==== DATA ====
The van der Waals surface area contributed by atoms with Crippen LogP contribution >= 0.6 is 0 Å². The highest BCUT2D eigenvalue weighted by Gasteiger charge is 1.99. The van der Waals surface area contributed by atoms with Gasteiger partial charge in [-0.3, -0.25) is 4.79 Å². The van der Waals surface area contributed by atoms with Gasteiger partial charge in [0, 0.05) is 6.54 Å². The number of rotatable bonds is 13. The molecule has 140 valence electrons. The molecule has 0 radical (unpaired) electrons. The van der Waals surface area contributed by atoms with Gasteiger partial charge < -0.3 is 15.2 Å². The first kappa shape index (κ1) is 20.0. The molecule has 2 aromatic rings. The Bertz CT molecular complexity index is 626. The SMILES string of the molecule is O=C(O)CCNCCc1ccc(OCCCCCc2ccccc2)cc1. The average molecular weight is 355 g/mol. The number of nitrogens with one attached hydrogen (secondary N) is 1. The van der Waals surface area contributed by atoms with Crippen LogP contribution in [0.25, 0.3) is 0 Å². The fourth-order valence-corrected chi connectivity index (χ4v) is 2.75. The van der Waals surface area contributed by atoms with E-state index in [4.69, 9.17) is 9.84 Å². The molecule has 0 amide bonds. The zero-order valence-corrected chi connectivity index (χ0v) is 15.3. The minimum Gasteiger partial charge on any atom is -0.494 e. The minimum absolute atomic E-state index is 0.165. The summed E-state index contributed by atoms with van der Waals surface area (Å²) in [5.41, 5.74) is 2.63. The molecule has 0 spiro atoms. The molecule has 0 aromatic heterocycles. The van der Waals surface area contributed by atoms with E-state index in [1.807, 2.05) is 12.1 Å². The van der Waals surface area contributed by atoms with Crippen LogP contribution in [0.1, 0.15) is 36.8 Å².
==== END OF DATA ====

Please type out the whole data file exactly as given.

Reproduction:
The van der Waals surface area contributed by atoms with Crippen LogP contribution >= 0.6 is 0 Å². The highest BCUT2D eigenvalue weighted by Gasteiger charge is 1.99. The van der Waals surface area contributed by atoms with Gasteiger partial charge in [-0.3, -0.25) is 4.79 Å². The van der Waals surface area contributed by atoms with Gasteiger partial charge in [0, 0.05) is 6.54 Å². The number of rotatable bonds is 13. The molecule has 140 valence electrons. The molecule has 0 radical (unpaired) electrons. The van der Waals surface area contributed by atoms with Gasteiger partial charge < -0.3 is 15.2 Å². The first kappa shape index (κ1) is 20.0. The molecule has 2 aromatic rings. The Bertz CT molecular complexity index is 626. The SMILES string of the molecule is O=C(O)CCNCCc1ccc(OCCCCCc2ccccc2)cc1. The average molecular weight is 355 g/mol. The number of nitrogens with one attached hydrogen (secondary N) is 1. The van der Waals surface area contributed by atoms with Crippen LogP contribution in [0.25, 0.3) is 0 Å². The fourth-order valence-corrected chi connectivity index (χ4v) is 2.75. The van der Waals surface area contributed by atoms with E-state index in [4.69, 9.17) is 9.84 Å². The molecule has 0 amide bonds. The zero-order valence-corrected chi connectivity index (χ0v) is 15.3. The minimum Gasteiger partial charge on any atom is -0.494 e. The minimum absolute atomic E-state index is 0.165. The summed E-state index contributed by atoms with van der Waals surface area (Å²) in [5.41, 5.74) is 2.63. The molecule has 0 spiro atoms. The molecule has 0 aromatic heterocycles. The van der Waals surface area contributed by atoms with E-state index in [1.807, 2.05) is 12.1 Å². The van der Waals surface area contributed by atoms with Crippen LogP contribution in [0.1, 0.15) is 36.8 Å².